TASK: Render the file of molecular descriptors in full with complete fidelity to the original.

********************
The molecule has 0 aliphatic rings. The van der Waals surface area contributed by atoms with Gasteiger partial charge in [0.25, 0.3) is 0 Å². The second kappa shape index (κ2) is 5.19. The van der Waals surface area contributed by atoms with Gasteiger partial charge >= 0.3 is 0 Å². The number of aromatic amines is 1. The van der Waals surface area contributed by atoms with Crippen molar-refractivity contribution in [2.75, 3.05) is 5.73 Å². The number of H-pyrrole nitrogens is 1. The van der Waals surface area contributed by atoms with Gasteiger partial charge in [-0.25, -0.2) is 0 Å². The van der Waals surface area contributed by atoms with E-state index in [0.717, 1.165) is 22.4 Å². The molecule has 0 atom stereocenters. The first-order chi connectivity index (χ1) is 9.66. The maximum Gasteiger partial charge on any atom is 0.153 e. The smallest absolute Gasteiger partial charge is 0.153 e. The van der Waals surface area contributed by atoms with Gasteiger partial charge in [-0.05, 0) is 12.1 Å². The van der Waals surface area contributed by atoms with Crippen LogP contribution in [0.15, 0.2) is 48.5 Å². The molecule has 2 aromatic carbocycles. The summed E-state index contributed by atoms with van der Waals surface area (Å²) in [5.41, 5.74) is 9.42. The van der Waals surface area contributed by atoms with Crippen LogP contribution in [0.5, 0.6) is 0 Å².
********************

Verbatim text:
The molecule has 0 aliphatic rings. The van der Waals surface area contributed by atoms with Gasteiger partial charge in [0.25, 0.3) is 0 Å². The second kappa shape index (κ2) is 5.19. The van der Waals surface area contributed by atoms with Gasteiger partial charge >= 0.3 is 0 Å². The number of aromatic amines is 1. The van der Waals surface area contributed by atoms with Crippen molar-refractivity contribution in [2.75, 3.05) is 5.73 Å². The number of H-pyrrole nitrogens is 1. The van der Waals surface area contributed by atoms with Gasteiger partial charge in [-0.25, -0.2) is 0 Å². The van der Waals surface area contributed by atoms with E-state index in [0.717, 1.165) is 22.4 Å². The molecule has 0 atom stereocenters. The first-order chi connectivity index (χ1) is 9.66. The maximum Gasteiger partial charge on any atom is 0.153 e. The smallest absolute Gasteiger partial charge is 0.153 e. The van der Waals surface area contributed by atoms with Gasteiger partial charge in [-0.05, 0) is 12.1 Å². The van der Waals surface area contributed by atoms with Crippen LogP contribution in [0.15, 0.2) is 48.5 Å². The molecule has 2 aromatic carbocycles. The summed E-state index contributed by atoms with van der Waals surface area (Å²) in [5.41, 5.74) is 9.42. The van der Waals surface area contributed by atoms with Crippen LogP contribution in [0.5, 0.6) is 0 Å².